• Visit Milwaukee Turns 50

    POSTED January 29, 2017

In 2017, Visit Milwaukee, the region’s destination marketing organization, celebrated 50 years of business.

“It is an honor to be celebrating 50 years of service to the Greater Milwaukee area, especially during such an exciting time for our community,” said Paul Upchurch, president & CEO of Visit Milwaukee. “With so many new hotels, restaurants, attractions, and developments in the area, there is no question that business and leisure travel will continue to accelerate in our region. The addition of the new Bucks arena, the Lakefront Gateway, the streetcar, and other community improvements will attract new visitors, which will spur additional growth for our area, making Milwaukee an even better destination to live, work, and play.”

Established on Jan. 6, 1967, as Milwaukee Convention & Visitors Bureau, their goal was to restore the city’s reputation as a major convention city. While they were the only CVB organization in the state at the time, by 1975, there were eight other bureaus. Later, in 1977, the organization renamed themselves the Greater Milwaukee Convention & Visitors Bureau; and in 2004, they were renamed Visit Milwaukee.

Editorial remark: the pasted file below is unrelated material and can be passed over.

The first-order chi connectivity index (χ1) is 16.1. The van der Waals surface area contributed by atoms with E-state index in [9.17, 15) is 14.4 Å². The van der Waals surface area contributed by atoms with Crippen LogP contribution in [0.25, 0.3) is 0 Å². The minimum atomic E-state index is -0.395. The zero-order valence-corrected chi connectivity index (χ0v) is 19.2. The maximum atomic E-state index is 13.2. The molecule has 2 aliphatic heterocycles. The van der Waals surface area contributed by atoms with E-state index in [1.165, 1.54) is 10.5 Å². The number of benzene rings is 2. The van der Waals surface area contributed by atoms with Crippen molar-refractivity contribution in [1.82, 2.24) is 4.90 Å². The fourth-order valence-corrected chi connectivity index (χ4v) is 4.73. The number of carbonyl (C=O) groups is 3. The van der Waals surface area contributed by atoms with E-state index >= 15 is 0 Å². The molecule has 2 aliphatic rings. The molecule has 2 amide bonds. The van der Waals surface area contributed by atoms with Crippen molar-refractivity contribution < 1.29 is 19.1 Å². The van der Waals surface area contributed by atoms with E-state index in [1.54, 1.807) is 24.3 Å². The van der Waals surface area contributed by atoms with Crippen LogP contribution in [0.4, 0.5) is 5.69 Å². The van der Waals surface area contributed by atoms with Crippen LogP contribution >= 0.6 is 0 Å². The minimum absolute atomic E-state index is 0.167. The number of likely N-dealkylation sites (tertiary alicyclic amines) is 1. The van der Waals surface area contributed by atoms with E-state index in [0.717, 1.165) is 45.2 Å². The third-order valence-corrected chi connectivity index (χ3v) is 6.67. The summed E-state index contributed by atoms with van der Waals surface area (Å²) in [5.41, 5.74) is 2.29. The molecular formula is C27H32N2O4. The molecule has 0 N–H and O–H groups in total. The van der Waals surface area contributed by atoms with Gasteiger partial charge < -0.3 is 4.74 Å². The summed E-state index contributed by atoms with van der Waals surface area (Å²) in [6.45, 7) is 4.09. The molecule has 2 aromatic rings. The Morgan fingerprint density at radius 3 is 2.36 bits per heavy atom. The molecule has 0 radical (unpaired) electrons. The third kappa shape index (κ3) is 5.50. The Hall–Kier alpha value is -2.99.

Tourism brings in more than $5 billion in business sales to the Milwaukee area and provides more than 50,000 full time jobs per year. Visit Milwaukee works to increase visitation and the economic impact travel and tourism brings to the region.

Daily life has been significantly altered by COVID-19, no matter the industry. Many are working from home, while children stay inside for online schooling. Meetings and events have been hit especially hard, since the essence of the industry is face-to-face interactions. While we continue to self-isolate, plenty of organizations have been offering webinars with insights on how to handle the pandemic—watching webinars is a great way to use that extra time you might have used for your commute to learn something useful.


As the spread of the novel coronavirus continues to put immense pressure on the U.S. health care system and the people who keep it running, the American Hotel and Lodging Association is working to connect hotels with health workers who are struggling to find housing.


With the onset of the coronavirus pandemic, most people are working from home. Many are social distancing or quarantining with their children, who have transitioned to online classes. Restaurants, bars, coffee shops, offices, stores and so much more have been temporarily shut down in many states, affecting daily life in the most unexpected of ways.